In the Thomson Art Hotel, I met Andre the manager to discuss doing a tour to the Shipwreck Graveyard in Panguila. I was there in February 2020 which is off season, and there would be no mission of finding other tourists to also backpack the Shipwreck Graveyard with me. Therefore, I could do the tour but I would be alone and it would cost $100 US Dollars for the trip there and back. If I had another person to share it would have cost a mere $50 US, three to share $33 US and 4 of us bargainic on $25 US each. So $100 US it was for a sight which costs ZERO Kwanza to get into! Ouch!
On my journeys like this, I rarely return to the same city so I thought I have to book it and see it, even if it might not be that interesting. So I booked the trip through Thomson Art Hotel and I recommend you do the same.
My driver, Alvaro collected me at 8 am the following morning from my hotel Afilux Residencial on Rua L in Palanca. We headed straight north out of the chaos of Luanda and into the province of Bengo.
The drive to the Shipwreck Graveyard in Panguila
The drive is scenic and full of photo opportunities. Not just in Luanda itself but along the coast and the few villages we pass through. It takes about an hour and a half to get from my hotel to Panguila beach. Traffic in the capital is notably chaotic so it’s basically 30 minutes to get through that, then a 30 minute drive on decent roads, then a 30 minute meander through the rocky sandy beach “road” down to Panguila.
The final thirty minutes of the trip here perhaps justifies why you need a 4×4 jeep to get here. The road is bumpy and rocky and could not be done in a “normal” car. (I hate the word normal as everything is normal, but I mean the more common road cars).
This final stretch has arduous parts and you could get stuck in the sand or mud if you are not in a 4×4 jeep.
On arrival at Panguila beach, you will see the shipwrecks ahead of you, sandy beaches beneath and sandy, grassy cliffs overlooking the bay. If you can ignore the litter, the place looks beautiful. There is a lot of plastic and glass waste here sadly, so not one for the green guys, earth savers to admire on the way in.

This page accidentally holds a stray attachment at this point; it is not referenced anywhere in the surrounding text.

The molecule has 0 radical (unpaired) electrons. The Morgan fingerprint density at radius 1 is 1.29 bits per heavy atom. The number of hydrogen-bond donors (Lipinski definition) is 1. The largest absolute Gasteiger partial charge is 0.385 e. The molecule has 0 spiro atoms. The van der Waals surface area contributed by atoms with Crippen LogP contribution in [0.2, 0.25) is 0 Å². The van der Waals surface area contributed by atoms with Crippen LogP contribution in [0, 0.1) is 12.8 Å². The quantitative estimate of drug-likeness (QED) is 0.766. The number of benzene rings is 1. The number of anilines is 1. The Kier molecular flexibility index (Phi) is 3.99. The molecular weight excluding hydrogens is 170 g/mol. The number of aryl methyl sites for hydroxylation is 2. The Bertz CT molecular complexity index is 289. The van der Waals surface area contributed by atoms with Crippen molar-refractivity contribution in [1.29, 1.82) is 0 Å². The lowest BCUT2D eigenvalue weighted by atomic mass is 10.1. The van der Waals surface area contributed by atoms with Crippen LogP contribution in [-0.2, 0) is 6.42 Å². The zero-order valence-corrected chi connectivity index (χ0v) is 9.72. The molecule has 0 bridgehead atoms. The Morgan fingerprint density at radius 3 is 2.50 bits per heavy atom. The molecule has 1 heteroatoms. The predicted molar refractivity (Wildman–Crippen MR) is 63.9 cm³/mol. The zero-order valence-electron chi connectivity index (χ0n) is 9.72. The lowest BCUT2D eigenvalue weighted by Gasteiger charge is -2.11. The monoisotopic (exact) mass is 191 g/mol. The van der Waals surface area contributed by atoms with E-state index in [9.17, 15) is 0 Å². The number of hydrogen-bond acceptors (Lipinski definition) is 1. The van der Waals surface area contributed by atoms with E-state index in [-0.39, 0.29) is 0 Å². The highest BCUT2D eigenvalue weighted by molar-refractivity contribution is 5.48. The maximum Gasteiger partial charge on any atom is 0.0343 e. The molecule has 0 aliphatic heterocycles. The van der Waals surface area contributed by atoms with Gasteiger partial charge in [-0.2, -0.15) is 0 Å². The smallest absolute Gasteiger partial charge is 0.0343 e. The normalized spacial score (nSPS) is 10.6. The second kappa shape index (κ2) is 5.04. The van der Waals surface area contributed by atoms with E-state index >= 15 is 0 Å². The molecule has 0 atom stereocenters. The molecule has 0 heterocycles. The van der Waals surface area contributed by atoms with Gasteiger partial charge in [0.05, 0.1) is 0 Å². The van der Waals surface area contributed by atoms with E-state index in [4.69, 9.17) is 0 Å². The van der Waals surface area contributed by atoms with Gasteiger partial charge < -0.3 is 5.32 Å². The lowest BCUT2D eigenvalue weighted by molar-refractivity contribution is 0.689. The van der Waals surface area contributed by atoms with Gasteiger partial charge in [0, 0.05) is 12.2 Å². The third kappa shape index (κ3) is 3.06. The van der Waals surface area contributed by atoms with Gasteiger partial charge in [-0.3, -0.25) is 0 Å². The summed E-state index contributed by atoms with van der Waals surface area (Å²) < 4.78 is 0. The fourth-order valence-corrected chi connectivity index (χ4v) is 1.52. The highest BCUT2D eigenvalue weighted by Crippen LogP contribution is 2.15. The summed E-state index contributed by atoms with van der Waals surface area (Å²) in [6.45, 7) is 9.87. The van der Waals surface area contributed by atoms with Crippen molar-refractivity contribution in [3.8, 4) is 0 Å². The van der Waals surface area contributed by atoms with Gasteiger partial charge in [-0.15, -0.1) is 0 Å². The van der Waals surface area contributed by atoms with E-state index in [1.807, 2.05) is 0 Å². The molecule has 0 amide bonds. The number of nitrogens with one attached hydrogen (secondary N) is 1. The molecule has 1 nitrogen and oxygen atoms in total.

Touring the Shipwrecks of Panguila
You tour the shipwrecks on your own. There will be nobody else here. No locals, no villages, no other tourists – nothing. Yes this is off the wheaten craic. There is no entrance gate, no guidebook, no entrance free, no souvenir shop, no toilet, no fridge magnets, no Wi-Fi and no postcards! There will probably be nobody else here! The place was deserted!
There are simply loads of shipwrecks here!! I was shocked. Before my trip, I thought it was one shipwreck. On arrival, I thought it was about 10. While touring the beach, I soon realised there are over 50 shipwrecks here, many of them are huge. Over the years, since the 1960s, this seems to be “the place” to dump your abandoned ship! The largest shipwreck is the Karl Marx. Many others have broken into pieces down the years.
So head here, admire at your leisure, get snap happy then get on your way again. That’s all there is to it, though it doesn’t make it any less inspiring!
View of the Beaches and Cliff Sides
As well as the shipwrecks, the views of the beaches and cliffs are also worth savouring. That alone, would also make this a worthwile trip. It’s really obscure, obscure and wacaday!
Details of Thomson Art House for organising the tour
AVENIDA MURTALA MOHAMED NO 260, ILHA DO CABO LUANDA, ANGOLA
T: +244 918 001 001 / 933 694 600
Here are some videos from my trip to the crazy Shipwreck Graveyard in Panguila: